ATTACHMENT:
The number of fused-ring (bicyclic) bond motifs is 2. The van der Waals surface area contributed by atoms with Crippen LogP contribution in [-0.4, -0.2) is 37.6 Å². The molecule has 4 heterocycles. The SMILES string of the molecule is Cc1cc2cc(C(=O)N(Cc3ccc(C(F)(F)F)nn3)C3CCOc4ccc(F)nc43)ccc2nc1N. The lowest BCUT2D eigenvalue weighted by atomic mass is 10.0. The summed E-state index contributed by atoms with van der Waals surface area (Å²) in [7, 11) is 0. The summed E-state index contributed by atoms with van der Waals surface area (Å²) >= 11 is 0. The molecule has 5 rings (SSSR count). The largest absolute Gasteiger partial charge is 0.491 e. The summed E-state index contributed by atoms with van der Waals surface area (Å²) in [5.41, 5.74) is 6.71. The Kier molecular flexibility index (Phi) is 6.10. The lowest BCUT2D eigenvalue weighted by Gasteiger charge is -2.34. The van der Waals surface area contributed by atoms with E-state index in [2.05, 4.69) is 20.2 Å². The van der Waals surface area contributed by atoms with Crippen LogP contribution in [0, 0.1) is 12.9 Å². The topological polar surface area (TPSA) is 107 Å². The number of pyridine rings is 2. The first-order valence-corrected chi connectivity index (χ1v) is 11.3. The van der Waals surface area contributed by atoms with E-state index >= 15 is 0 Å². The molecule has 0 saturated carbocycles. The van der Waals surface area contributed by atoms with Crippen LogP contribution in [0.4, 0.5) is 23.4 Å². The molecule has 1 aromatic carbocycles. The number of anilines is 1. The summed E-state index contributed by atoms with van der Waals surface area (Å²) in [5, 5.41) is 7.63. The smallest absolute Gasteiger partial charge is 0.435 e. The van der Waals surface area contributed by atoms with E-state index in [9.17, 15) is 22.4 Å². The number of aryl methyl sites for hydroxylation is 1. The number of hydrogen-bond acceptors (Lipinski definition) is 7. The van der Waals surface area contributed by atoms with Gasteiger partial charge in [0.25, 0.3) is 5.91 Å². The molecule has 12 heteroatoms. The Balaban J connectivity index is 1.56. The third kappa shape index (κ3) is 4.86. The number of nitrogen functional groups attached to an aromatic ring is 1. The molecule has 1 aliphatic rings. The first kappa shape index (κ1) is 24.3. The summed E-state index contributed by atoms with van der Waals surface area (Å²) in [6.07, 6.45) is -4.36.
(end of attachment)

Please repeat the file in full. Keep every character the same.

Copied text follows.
The number of fused-ring (bicyclic) bond motifs is 2. The van der Waals surface area contributed by atoms with Crippen LogP contribution in [-0.4, -0.2) is 37.6 Å². The molecule has 4 heterocycles. The SMILES string of the molecule is Cc1cc2cc(C(=O)N(Cc3ccc(C(F)(F)F)nn3)C3CCOc4ccc(F)nc43)ccc2nc1N. The lowest BCUT2D eigenvalue weighted by atomic mass is 10.0. The summed E-state index contributed by atoms with van der Waals surface area (Å²) in [7, 11) is 0. The summed E-state index contributed by atoms with van der Waals surface area (Å²) >= 11 is 0. The molecule has 5 rings (SSSR count). The largest absolute Gasteiger partial charge is 0.491 e. The summed E-state index contributed by atoms with van der Waals surface area (Å²) in [5.41, 5.74) is 6.71. The Kier molecular flexibility index (Phi) is 6.10. The lowest BCUT2D eigenvalue weighted by Gasteiger charge is -2.34. The van der Waals surface area contributed by atoms with E-state index in [2.05, 4.69) is 20.2 Å². The van der Waals surface area contributed by atoms with Crippen LogP contribution in [0, 0.1) is 12.9 Å². The topological polar surface area (TPSA) is 107 Å². The number of pyridine rings is 2. The first-order valence-corrected chi connectivity index (χ1v) is 11.3. The van der Waals surface area contributed by atoms with E-state index >= 15 is 0 Å². The molecule has 0 saturated carbocycles. The van der Waals surface area contributed by atoms with Crippen LogP contribution in [0.4, 0.5) is 23.4 Å². The molecule has 1 aromatic carbocycles. The number of anilines is 1. The summed E-state index contributed by atoms with van der Waals surface area (Å²) in [5, 5.41) is 7.63. The smallest absolute Gasteiger partial charge is 0.435 e. The van der Waals surface area contributed by atoms with E-state index in [9.17, 15) is 22.4 Å². The number of aryl methyl sites for hydroxylation is 1. The number of hydrogen-bond acceptors (Lipinski definition) is 7. The van der Waals surface area contributed by atoms with Gasteiger partial charge in [0.25, 0.3) is 5.91 Å². The molecule has 12 heteroatoms. The Balaban J connectivity index is 1.56. The third kappa shape index (κ3) is 4.86. The number of nitrogen functional groups attached to an aromatic ring is 1. The molecule has 1 aliphatic rings. The first kappa shape index (κ1) is 24.3. The summed E-state index contributed by atoms with van der Waals surface area (Å²) in [6.07, 6.45) is -4.36.